What to Know
- David and Louise Turpin were arrested after one of 13 siblings fled from their Perris home and contacted deputies
- The Turpins have lived in two Riverside County communities since moving to California from Texas in 2011
- Police said they were never called to either home, nor were any reports fielded by child protective services
A couple accused of holding 13 children captive in a Southern California home described by authorities as a torture chamber were charged Thursday with child abuse and torture.
David Turpin, 56, and Louise Turpin, 49, jailed since their arrests over the weekend, pleaded not guilty in their first court appearance Thursday afternoon. Bond was set at $12 million bail.
During a Thursday news conference, prosecutors announced criminal charges against both defendants and detailed what they called a case of "human depravity" that continued for years and left their children malnourished, undersized and with cognitive impairments. The charges included torture, abuse of a dependent adult, child abuse or neglect and false imprisonment. David Turpin also faces a count of lewd act on a child.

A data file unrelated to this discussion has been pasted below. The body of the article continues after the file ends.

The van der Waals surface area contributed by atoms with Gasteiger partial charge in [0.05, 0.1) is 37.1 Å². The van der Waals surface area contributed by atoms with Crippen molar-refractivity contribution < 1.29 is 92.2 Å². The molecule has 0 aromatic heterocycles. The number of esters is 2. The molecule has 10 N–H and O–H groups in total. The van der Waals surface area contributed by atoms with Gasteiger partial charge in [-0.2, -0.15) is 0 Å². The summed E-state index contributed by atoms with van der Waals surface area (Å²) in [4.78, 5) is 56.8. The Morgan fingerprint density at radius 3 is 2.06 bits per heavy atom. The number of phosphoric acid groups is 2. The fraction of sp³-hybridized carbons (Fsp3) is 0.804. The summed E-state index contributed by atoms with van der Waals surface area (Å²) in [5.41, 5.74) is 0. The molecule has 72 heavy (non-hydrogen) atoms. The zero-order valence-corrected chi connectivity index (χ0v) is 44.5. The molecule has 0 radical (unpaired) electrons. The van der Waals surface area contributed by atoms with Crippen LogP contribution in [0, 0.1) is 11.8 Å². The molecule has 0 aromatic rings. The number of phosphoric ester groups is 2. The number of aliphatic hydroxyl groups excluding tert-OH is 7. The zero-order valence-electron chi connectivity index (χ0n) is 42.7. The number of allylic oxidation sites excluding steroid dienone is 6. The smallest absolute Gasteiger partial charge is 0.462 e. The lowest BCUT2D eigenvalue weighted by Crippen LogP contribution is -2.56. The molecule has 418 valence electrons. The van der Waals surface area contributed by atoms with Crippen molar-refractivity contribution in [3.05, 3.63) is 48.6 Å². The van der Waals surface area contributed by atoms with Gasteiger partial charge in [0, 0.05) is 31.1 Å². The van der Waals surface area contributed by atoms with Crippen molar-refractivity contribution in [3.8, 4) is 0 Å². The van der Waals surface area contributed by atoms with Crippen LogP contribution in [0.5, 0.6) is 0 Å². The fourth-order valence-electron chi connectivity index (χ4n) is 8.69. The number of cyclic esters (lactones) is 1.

U.S. & World
Prosecutors said the siblings, ranging in age from 2 to 29, suffered years of "severe" abuse. They were were initially bound with ropes, but when the children figured out how to escape from such bondage, the couple switched to chains and padlocks, just one of many forms of punishment, the district attorney said.
"These punishments would last for weeks or even months at a time," said Riverside County District Attorney Michael Hestrin. "About the only thing the children were allowed to do was write in journals. We've recovered those journals, hundreds of them."
Hestrin said the journals will be a significant part of the investigation.
Public defenders were assigned to counsel the Turpins. During a news conference after the court appearance, they said they were reviewing the case, which they described as "very serious."
"Our clients are presumed to be innocent," said attorney David Macher. "They are presumed to be not guilty. We're going to provide a vigorous defense."
The attorneys were asked whether they think the couple can receive a fair trial.